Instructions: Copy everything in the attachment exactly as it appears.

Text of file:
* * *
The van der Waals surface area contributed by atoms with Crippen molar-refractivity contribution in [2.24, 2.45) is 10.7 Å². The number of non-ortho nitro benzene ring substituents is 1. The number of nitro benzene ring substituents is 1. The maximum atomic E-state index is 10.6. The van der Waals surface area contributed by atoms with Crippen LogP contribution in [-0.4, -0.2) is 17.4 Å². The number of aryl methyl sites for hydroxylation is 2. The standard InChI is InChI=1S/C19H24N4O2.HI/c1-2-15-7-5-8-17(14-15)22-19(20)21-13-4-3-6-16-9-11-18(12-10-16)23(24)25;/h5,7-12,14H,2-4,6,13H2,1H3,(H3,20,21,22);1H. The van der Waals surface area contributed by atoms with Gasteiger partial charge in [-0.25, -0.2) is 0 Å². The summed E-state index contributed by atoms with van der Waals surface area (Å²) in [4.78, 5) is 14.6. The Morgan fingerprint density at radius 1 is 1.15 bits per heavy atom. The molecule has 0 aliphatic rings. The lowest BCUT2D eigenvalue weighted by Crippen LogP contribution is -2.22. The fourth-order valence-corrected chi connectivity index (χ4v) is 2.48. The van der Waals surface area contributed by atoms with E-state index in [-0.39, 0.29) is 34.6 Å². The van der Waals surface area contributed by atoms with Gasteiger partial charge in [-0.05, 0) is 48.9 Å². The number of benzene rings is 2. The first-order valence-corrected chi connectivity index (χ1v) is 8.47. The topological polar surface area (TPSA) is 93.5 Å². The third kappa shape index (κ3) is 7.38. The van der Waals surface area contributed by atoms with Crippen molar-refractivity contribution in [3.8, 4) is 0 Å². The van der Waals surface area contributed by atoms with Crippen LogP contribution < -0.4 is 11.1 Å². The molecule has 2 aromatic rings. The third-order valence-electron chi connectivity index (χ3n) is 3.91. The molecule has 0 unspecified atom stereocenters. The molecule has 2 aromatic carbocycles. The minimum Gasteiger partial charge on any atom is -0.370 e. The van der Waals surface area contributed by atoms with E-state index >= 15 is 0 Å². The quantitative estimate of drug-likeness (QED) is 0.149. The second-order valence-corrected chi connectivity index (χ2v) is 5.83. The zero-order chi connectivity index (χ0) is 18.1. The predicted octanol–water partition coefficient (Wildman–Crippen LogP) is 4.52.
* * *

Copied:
The van der Waals surface area contributed by atoms with Crippen molar-refractivity contribution in [2.24, 2.45) is 10.7 Å². The number of non-ortho nitro benzene ring substituents is 1. The number of nitro benzene ring substituents is 1. The maximum atomic E-state index is 10.6. The van der Waals surface area contributed by atoms with Crippen LogP contribution in [-0.4, -0.2) is 17.4 Å². The number of aryl methyl sites for hydroxylation is 2. The standard InChI is InChI=1S/C19H24N4O2.HI/c1-2-15-7-5-8-17(14-15)22-19(20)21-13-4-3-6-16-9-11-18(12-10-16)23(24)25;/h5,7-12,14H,2-4,6,13H2,1H3,(H3,20,21,22);1H. The van der Waals surface area contributed by atoms with Gasteiger partial charge in [-0.25, -0.2) is 0 Å². The summed E-state index contributed by atoms with van der Waals surface area (Å²) in [4.78, 5) is 14.6. The Morgan fingerprint density at radius 1 is 1.15 bits per heavy atom. The molecule has 0 aliphatic rings. The lowest BCUT2D eigenvalue weighted by Crippen LogP contribution is -2.22. The fourth-order valence-corrected chi connectivity index (χ4v) is 2.48. The van der Waals surface area contributed by atoms with E-state index in [-0.39, 0.29) is 34.6 Å². The van der Waals surface area contributed by atoms with Gasteiger partial charge in [-0.05, 0) is 48.9 Å². The number of benzene rings is 2. The first-order valence-corrected chi connectivity index (χ1v) is 8.47. The topological polar surface area (TPSA) is 93.5 Å². The third kappa shape index (κ3) is 7.38. The van der Waals surface area contributed by atoms with Crippen molar-refractivity contribution in [3.8, 4) is 0 Å². The van der Waals surface area contributed by atoms with Crippen LogP contribution < -0.4 is 11.1 Å². The molecule has 2 aromatic rings. The third-order valence-electron chi connectivity index (χ3n) is 3.91. The molecule has 0 unspecified atom stereocenters. The molecule has 2 aromatic carbocycles. The minimum Gasteiger partial charge on any atom is -0.370 e. The van der Waals surface area contributed by atoms with E-state index >= 15 is 0 Å². The quantitative estimate of drug-likeness (QED) is 0.149. The second-order valence-corrected chi connectivity index (χ2v) is 5.83. The zero-order chi connectivity index (χ0) is 18.1. The predicted octanol–water partition coefficient (Wildman–Crippen LogP) is 4.52.